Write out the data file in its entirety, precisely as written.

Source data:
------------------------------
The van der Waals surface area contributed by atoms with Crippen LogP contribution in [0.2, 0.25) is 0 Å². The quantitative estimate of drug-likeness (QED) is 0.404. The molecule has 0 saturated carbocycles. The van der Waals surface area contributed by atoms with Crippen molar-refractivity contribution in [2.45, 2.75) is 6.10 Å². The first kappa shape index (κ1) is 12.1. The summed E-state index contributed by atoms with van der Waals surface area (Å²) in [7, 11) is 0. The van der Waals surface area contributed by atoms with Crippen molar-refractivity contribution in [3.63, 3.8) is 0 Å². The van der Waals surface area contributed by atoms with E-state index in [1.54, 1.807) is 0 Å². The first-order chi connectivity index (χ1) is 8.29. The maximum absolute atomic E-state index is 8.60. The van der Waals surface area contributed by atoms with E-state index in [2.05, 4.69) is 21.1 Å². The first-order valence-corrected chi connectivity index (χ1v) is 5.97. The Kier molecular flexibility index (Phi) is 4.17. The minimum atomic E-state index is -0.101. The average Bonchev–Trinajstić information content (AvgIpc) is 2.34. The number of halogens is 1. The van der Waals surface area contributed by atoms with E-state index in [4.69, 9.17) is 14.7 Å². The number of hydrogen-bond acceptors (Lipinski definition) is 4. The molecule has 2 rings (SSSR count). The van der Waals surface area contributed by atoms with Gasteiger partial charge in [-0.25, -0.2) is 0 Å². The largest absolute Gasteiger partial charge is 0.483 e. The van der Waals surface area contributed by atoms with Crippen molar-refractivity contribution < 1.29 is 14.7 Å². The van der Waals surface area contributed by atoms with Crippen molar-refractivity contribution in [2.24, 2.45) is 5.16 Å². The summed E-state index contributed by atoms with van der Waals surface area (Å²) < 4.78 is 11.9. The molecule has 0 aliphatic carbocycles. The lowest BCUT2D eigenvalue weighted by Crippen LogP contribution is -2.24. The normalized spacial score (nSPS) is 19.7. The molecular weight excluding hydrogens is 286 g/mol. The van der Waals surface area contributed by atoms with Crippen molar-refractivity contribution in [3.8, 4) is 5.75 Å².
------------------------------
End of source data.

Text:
The van der Waals surface area contributed by atoms with Crippen LogP contribution in [0.2, 0.25) is 0 Å². The quantitative estimate of drug-likeness (QED) is 0.404. The molecule has 0 saturated carbocycles. The van der Waals surface area contributed by atoms with Crippen molar-refractivity contribution in [2.45, 2.75) is 6.10 Å². The first kappa shape index (κ1) is 12.1. The summed E-state index contributed by atoms with van der Waals surface area (Å²) in [7, 11) is 0. The van der Waals surface area contributed by atoms with Crippen molar-refractivity contribution in [3.63, 3.8) is 0 Å². The van der Waals surface area contributed by atoms with E-state index in [1.54, 1.807) is 0 Å². The first-order chi connectivity index (χ1) is 8.29. The maximum absolute atomic E-state index is 8.60. The van der Waals surface area contributed by atoms with E-state index in [2.05, 4.69) is 21.1 Å². The first-order valence-corrected chi connectivity index (χ1v) is 5.97. The Kier molecular flexibility index (Phi) is 4.17. The minimum atomic E-state index is -0.101. The average Bonchev–Trinajstić information content (AvgIpc) is 2.34. The number of halogens is 1. The van der Waals surface area contributed by atoms with E-state index in [4.69, 9.17) is 14.7 Å². The number of hydrogen-bond acceptors (Lipinski definition) is 4. The molecule has 2 rings (SSSR count). The van der Waals surface area contributed by atoms with Gasteiger partial charge in [-0.25, -0.2) is 0 Å². The largest absolute Gasteiger partial charge is 0.483 e. The van der Waals surface area contributed by atoms with Crippen molar-refractivity contribution < 1.29 is 14.7 Å². The van der Waals surface area contributed by atoms with Crippen molar-refractivity contribution in [2.24, 2.45) is 5.16 Å². The summed E-state index contributed by atoms with van der Waals surface area (Å²) < 4.78 is 11.9. The molecule has 0 aliphatic carbocycles. The lowest BCUT2D eigenvalue weighted by Crippen LogP contribution is -2.24. The normalized spacial score (nSPS) is 19.7. The molecular weight excluding hydrogens is 286 g/mol. The van der Waals surface area contributed by atoms with Crippen molar-refractivity contribution in [3.8, 4) is 5.75 Å².